My scene sheets are pretty simple and are a mutation of some I've seen other authors use. Again, I just adapt them to what works for me. They include notes on point-of-view-character, setting, tone of the scene, weather/time of year, opening hook and closing hook, as well as the dialogue and action contained in that scene. By expanding those scenes sheets when I start writing, I get a pretty solid first draft.
You mentioned your group is working on a story. Though I'm collaborating on stories for an anthology with two other authors, the main parts of our stories will be done on our own. So I'm curious what you think of writing as a group. I've done newsletter stories by committee and it's an interesting process. I'd love to hear what process your group is using.
Thanks for stopping by!
Thanks for the answer.
I was asked to take over our Weekly Writers Guild in Marshfield, MO., when our leader, had to work more hours and could not continue with us.
A few months later I met several authors at a book signing and met people from three different writers groups in Springfield, Mo. I was invited to each of them. I went to our group and they caught my excitement.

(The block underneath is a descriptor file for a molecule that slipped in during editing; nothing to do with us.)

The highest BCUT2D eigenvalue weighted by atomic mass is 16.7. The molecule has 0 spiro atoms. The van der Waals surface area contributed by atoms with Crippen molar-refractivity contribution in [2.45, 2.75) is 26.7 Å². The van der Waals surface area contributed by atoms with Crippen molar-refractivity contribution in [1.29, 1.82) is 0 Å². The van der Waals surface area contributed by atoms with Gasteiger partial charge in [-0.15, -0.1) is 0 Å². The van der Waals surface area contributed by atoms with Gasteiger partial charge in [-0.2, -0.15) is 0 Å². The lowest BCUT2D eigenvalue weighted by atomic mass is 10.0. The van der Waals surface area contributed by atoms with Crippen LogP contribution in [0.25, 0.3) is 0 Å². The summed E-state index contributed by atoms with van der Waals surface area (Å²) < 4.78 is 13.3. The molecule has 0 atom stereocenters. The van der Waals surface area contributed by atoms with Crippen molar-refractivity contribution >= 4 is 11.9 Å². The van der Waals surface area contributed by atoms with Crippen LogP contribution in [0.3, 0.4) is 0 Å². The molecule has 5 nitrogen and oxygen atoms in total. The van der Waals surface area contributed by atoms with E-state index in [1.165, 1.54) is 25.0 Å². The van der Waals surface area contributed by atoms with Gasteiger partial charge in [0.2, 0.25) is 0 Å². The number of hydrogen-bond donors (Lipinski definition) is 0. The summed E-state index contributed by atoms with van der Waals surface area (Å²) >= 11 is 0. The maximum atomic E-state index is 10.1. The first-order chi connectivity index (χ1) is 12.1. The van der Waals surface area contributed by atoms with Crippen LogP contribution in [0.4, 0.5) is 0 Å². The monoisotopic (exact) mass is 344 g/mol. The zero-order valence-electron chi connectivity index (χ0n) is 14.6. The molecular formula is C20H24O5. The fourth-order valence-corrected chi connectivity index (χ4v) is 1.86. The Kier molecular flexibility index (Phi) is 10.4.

We wrote short stories that entertained our group but that was as far as it had gone. Now some of us have submitted short and are now getting rejections. Looking forward for the first sale.
We had already started our book, but had no information on how to: anything!
We joined the groups and were so grateful for the authors helpfulness. When I asked, "what do you mean by voice?" They did not treat me as a dunce, but troubled to take time and explain. The six of us are writing a chapter each in a roundrobbin. It has worked well. We had put it aside for a while during NANO and Holidays and JANO(Sleuth's Ink Mystery Writers, version of NANO). Just getting back to it. Our story is needing refinement. The Story and Plotting Boards and Vision Board sounded like just what we need to round out what we have, so far and bring our ending out stronger. We are creating our own town.
We have been surprised at how the next person could take the previous chapter and continue. Each person has taken us another direction. We have had a lot of fun with it. It does take a long time to do it that way.
Like you, we give credit to our writers groups, blogs and guest bloggers. We are being sponges and absorbing all we can.
P.S. the first meeting at Ozarks Romance Author's We learned to make a blog.
C.L. Wilson's blog site at the time was promoting her books and I decided to use the full name on my blog for name recognition. I am hoping it will help in the coming years.
Hi, Janet! Thanks for the explanation of how your group is writing a book.